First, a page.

Sunday, January 1, 2017

New Year's Eve experiment: Libum or Roman cheesecake... sort of

So I was going to a New Year's Eve party with a bunch of SCA folks and looked through my SCA cooking board to find a new recipe to try. I had pinned a recipe for "Roman cheesecake" but the recipe I'd pinned was just the beginning of a research trail to determine if it actually had any historical accuracy behind it.

A little google fu got me to the history of cheesecake and that site mentioned that Marcus Cato is credited for recorded the first Roman cheesecake recipe. More google fu turned up another recipe cited as being from Cato's De Agri Cultura that was very similar to the first one I'd seen.  And this one had a translation of the original Latin as well as a modern version. I wouldn't use any of these sites for actual scholarship but for a New Year's Eve party it seemed sufficient.  If the recipe was tasty I could always look for the original De Agri Cultura later.

Deciding on the recipe cited as Cato's, I decided to quadruple the recipe since a yield of 4 didn't seem like very many for a party.  If this were a more serious culinary experiment, I would have done the recipe as written first and tried to use solely historically accurate tools.

I used Kroger's Simply Truth organic ricotta and there wasn't much liquid to start so draining it on coffee filters didn't remove any significant liquid.    I used a hand mixer to beat the ricotta...  I have been struggling with tendinitis in my  right wrist and "beating until light and airy" by hand didn't seem tendinitis friendly.

The translation of the original Latin called for "1 pound of wheat flour, or if you wish the cake to be more dainty, 1/2 lb of fine flour."  The redaction proportions were 1 pound = 1 cup.

The modern redaction did not specify the type of flour, but the proportions made it clear that it should be wheat flour.  I was using unbleached white flour so I halved the amount and folded it in 1/2 cup at a time with the mixer.  The dough was still too sticky to make into buns, so I added 2 more 1/2 cups and still had sticky-ish dough.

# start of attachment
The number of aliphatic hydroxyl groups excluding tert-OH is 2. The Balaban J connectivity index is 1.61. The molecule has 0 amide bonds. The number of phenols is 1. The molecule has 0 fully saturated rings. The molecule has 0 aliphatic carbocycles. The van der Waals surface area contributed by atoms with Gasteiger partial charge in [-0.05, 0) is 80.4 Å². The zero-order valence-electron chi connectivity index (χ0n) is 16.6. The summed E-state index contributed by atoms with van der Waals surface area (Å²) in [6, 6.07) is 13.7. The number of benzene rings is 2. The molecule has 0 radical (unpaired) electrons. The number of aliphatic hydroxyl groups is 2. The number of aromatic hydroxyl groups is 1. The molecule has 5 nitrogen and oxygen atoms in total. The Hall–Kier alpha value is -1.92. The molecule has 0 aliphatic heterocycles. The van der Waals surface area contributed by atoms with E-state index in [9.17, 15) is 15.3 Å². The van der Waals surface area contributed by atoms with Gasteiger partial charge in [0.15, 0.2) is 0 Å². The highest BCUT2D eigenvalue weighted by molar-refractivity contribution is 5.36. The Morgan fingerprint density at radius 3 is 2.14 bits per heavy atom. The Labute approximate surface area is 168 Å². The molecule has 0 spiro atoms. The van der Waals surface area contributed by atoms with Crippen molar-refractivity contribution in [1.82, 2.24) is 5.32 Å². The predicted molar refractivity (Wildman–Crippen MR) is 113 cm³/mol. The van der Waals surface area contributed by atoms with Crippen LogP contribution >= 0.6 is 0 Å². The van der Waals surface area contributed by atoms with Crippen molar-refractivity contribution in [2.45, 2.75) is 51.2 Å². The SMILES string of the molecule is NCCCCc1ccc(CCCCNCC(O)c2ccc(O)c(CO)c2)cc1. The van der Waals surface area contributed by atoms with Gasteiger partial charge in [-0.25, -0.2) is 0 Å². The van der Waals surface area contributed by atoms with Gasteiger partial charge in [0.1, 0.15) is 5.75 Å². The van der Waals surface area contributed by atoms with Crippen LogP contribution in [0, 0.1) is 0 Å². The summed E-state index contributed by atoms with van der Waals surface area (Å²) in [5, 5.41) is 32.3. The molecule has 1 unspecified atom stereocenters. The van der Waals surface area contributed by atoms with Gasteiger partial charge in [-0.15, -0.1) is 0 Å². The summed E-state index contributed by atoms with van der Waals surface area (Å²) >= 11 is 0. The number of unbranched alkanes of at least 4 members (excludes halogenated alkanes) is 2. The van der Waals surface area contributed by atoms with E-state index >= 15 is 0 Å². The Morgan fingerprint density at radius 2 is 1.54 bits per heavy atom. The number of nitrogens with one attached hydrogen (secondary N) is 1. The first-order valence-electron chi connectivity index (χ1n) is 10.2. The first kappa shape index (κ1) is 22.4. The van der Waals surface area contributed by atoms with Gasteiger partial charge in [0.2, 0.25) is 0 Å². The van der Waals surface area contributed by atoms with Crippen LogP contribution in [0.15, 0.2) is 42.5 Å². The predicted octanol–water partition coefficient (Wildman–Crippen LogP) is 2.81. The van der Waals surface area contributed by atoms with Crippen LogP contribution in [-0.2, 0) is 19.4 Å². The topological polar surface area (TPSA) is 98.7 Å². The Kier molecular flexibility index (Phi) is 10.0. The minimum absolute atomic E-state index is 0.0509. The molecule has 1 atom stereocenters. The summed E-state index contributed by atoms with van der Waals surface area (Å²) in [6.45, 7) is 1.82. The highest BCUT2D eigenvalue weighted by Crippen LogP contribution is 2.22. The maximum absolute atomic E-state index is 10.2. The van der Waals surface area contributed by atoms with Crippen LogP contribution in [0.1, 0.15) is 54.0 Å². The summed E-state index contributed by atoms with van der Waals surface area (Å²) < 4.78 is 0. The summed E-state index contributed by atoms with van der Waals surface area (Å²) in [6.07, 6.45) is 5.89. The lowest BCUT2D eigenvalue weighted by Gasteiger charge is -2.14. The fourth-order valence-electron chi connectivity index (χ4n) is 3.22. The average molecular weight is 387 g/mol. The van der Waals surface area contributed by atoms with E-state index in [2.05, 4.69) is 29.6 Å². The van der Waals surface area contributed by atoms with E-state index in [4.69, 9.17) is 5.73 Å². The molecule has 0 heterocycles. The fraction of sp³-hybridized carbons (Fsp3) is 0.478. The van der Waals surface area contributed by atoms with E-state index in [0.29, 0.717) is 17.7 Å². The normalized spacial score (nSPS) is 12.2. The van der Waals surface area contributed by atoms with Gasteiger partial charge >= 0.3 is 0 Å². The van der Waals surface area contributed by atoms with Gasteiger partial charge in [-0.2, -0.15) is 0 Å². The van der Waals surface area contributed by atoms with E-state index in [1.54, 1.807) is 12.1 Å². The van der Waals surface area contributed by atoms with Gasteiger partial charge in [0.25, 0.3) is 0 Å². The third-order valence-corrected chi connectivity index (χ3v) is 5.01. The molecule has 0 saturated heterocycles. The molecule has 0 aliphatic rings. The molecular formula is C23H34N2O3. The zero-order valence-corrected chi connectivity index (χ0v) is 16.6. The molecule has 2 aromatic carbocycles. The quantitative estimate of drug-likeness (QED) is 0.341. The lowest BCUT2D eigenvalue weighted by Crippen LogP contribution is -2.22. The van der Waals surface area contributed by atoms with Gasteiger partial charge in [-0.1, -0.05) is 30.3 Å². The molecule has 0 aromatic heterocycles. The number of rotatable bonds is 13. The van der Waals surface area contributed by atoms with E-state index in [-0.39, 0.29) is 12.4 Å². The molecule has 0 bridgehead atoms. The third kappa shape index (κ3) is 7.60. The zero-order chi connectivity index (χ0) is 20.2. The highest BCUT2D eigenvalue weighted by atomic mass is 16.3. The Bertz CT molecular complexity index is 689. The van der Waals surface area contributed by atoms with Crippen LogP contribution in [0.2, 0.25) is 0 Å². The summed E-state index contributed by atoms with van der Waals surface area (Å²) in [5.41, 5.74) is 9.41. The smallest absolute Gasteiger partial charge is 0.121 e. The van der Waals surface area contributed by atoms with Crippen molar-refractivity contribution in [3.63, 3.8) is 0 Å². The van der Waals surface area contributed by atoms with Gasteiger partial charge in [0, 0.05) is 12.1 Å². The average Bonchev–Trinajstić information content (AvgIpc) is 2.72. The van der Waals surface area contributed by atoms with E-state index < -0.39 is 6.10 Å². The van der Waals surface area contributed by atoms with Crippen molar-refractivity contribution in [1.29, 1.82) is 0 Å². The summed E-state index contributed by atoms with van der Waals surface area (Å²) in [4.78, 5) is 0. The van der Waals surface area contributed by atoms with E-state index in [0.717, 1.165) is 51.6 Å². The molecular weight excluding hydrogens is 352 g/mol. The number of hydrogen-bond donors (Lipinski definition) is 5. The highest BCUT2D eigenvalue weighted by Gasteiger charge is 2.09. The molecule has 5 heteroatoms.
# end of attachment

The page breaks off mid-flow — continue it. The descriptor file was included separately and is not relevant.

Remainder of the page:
Sticky dough is sticky

Going back to the original recipe I had pinned, it included kneading on a floured surface and that did the trick.

This looks much better

Looking at the amount of dough I had, I realized that the yield of 4 was for a cake that would need to have slices cut to eat.  Knowing how much better finger food went over at Mistress Alessandra's Vigil table, I decided to make a dozen or so cakes rather than the 4 the recipe called for. Making the smaller cakes yielded ~12 so with a quadruple recipe, I had 48 and enough left to make a cake the original size.

The first half of the cakes, ready to bake

Thankfully, I love bay leaves and had plenty of dried ones because putting a leaf under each cake meant that I used nearly 50 over all.

I used nearly all of this bag of bay leaves

I'd be curious to see if fresh made any significant difference.  I used olive oil spray on the pans but ran out after the first two and had to use coconut oil spray on the other two,  All things considered, I think the purpose of the bay leaves were to keep the the cakes from sticking and, at least with the smaller cake size, made the oil a little superfluous anyway.

I did not have anything close to the testu (brick or clay pot) that cooking the Roman way called for, so I baked them without.  In retrospect, I suspect that the testu (I'm imagining something similar to half of a clay roaster for lack of any research yet) would have kept the cakes a little softer and slower to brown.  30 minutes at 425 degrees resulted in cakes a little browner than I would have preferred but the bay leaves kept the bottom of each cake from burning.  The original sized cake turned out just about perfect.

This one is Just Right.

I had raw honey and warmed the first part of it up in a pot and warmed the rest up in a microwave. I didn't notice any significant difference in the result either way.  I did use significantly more honey than what was called for because, well,... it's honey.

Cakes that have marinated in honey for an hour, ready to take to the party.

The end result wasn't bad for a first attempt. These weren't very much like modern cheese cake, but everyone thought they were tasty so I would call the recipe a win and worth hunting down a copy of De Agri Cultura and making a more historically accurate attempt.  At some point.  So many projects. So little free time.

And on that note, I'm going to try to do a 2016 projects post to figure out just exactly what I did this past year and hopefully fill in the gap of the past few months of silence.  I also have over 1000 museum pics from our trip to London I want to get organized and share in case they are useful for anyone else's research.  But I've got several time critical projects to work on and I am event steward for Midwinter Arts & Sciences in February so (as usual) I need 48 hour days to manage even most of what is on my plate, so we shall see what actually gets done. :)

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